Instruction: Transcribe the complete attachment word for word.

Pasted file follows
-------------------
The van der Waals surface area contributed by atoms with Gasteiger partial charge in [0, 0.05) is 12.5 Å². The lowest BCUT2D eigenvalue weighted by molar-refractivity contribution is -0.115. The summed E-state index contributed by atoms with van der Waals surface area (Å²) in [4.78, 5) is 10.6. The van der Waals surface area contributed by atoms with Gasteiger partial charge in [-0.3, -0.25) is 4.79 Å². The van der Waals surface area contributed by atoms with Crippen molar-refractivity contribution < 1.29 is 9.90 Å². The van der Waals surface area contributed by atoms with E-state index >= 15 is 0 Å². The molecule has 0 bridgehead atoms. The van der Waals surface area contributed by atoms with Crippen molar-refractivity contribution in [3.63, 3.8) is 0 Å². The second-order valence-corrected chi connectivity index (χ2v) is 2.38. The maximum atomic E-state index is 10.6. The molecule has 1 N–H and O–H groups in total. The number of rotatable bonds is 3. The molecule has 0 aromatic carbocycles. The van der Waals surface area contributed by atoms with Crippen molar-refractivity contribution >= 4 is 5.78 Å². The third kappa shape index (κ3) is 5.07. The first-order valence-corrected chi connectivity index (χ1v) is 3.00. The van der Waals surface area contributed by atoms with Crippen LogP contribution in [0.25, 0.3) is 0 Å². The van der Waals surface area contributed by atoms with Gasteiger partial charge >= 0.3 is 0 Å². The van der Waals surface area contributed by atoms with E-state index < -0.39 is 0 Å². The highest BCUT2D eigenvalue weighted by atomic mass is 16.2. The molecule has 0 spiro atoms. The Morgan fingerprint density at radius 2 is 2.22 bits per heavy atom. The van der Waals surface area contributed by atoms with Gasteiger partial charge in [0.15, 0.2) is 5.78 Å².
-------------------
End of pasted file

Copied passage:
The van der Waals surface area contributed by atoms with Gasteiger partial charge in [0, 0.05) is 12.5 Å². The lowest BCUT2D eigenvalue weighted by molar-refractivity contribution is -0.115. The summed E-state index contributed by atoms with van der Waals surface area (Å²) in [4.78, 5) is 10.6. The van der Waals surface area contributed by atoms with Gasteiger partial charge in [-0.3, -0.25) is 4.79 Å². The van der Waals surface area contributed by atoms with Crippen molar-refractivity contribution < 1.29 is 9.90 Å². The van der Waals surface area contributed by atoms with E-state index >= 15 is 0 Å². The molecule has 0 bridgehead atoms. The van der Waals surface area contributed by atoms with Crippen molar-refractivity contribution in [3.63, 3.8) is 0 Å². The second-order valence-corrected chi connectivity index (χ2v) is 2.38. The maximum atomic E-state index is 10.6. The molecule has 1 N–H and O–H groups in total. The number of rotatable bonds is 3. The molecule has 0 aromatic carbocycles. The van der Waals surface area contributed by atoms with Crippen molar-refractivity contribution >= 4 is 5.78 Å². The third kappa shape index (κ3) is 5.07. The first-order valence-corrected chi connectivity index (χ1v) is 3.00. The van der Waals surface area contributed by atoms with Crippen LogP contribution in [0.25, 0.3) is 0 Å². The van der Waals surface area contributed by atoms with Gasteiger partial charge >= 0.3 is 0 Å². The van der Waals surface area contributed by atoms with E-state index < -0.39 is 0 Å². The highest BCUT2D eigenvalue weighted by atomic mass is 16.2. The molecule has 0 spiro atoms. The Morgan fingerprint density at radius 2 is 2.22 bits per heavy atom. The van der Waals surface area contributed by atoms with Gasteiger partial charge in [0.15, 0.2) is 5.78 Å².